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The availability of weapons during divorce; can it be restricted?

A new bill in Georgia does have the potential to help with domestic violence and danger during divorce. A state lawmaker pre-filed a bill that could make it harder for those going through a divorce to get a gun; this is partially in response to some fears that anxiety, tension and drama during a divorce could lead to serious harm coming to one party or the other. However, this is a bill that will face significant challenges thanks to the given right to carry guns in the United States.

According to the bill, anyone in the middle of a divorce would be unable to purchase a gun. If the judge presiding over the divorce agreed, then the person would be able to purchase a gun. To get a judge to agree, it's likely the person would need to provide a good reason for purchasing the weapon.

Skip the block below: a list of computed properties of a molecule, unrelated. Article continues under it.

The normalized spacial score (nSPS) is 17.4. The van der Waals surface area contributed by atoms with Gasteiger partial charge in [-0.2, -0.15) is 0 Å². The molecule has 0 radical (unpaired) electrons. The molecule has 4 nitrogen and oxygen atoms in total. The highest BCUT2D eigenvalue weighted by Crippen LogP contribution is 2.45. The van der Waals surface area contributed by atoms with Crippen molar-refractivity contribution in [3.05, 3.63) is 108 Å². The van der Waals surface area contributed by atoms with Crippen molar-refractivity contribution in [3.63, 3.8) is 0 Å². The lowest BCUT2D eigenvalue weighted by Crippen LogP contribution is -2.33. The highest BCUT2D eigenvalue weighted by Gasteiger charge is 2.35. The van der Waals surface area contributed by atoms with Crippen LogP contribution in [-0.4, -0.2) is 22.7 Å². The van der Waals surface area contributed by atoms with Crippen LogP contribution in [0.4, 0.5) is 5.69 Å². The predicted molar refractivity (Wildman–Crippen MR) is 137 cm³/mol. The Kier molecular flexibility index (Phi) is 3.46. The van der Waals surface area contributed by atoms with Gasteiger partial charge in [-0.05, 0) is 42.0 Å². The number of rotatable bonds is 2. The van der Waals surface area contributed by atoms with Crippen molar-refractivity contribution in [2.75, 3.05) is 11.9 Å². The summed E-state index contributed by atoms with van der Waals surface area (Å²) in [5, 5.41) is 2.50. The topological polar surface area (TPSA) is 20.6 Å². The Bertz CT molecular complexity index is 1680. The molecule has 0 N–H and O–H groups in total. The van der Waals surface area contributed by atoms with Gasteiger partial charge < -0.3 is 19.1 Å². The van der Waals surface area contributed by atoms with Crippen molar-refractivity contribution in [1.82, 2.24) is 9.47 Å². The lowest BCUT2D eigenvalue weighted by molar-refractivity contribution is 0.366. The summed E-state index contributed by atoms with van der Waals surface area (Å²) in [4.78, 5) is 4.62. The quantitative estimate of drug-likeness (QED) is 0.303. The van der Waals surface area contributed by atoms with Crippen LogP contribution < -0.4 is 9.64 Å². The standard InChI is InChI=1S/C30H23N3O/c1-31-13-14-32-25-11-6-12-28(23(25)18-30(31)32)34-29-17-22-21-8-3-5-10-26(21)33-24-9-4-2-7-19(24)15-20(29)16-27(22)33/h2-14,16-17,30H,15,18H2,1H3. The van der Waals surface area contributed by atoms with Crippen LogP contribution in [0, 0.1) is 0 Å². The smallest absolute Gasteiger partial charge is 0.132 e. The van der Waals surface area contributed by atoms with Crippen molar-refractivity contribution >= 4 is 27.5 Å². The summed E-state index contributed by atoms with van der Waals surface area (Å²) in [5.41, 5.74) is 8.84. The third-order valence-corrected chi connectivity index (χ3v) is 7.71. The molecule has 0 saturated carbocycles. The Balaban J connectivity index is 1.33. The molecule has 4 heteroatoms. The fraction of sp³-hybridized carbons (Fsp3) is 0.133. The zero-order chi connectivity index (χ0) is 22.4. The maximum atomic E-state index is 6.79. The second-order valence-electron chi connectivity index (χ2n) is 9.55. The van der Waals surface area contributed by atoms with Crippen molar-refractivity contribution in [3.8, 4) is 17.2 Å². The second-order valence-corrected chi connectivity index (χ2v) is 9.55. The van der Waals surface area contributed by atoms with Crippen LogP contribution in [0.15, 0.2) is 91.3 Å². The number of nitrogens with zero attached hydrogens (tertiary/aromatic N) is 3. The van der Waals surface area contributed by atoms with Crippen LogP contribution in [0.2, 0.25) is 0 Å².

While this bill comes with good intentions, the likelihood of it passing is slim. Many believe it's unconstitutional, and since potential buyers don't have to present divorce papers or marital records to buy a gun, it would be hard to stop them. All gun stores require is a federal background check, so if an individual has no convictions, he or she should be able to purchase a gun.

Another problem is that restricting the right to purchase a gun presumes that a person could commit a crime, even if that isn't the case. It's not fair to assume all people going through a divorce who attempt to purchase a gun are doing so with the intention to harm another person or themselves.

Source: 90.1 WABE, "Georgia Bill Would Restrict Gun Buying During Divorce," Mitchell Eloy, accessed Jan. 27, 2016

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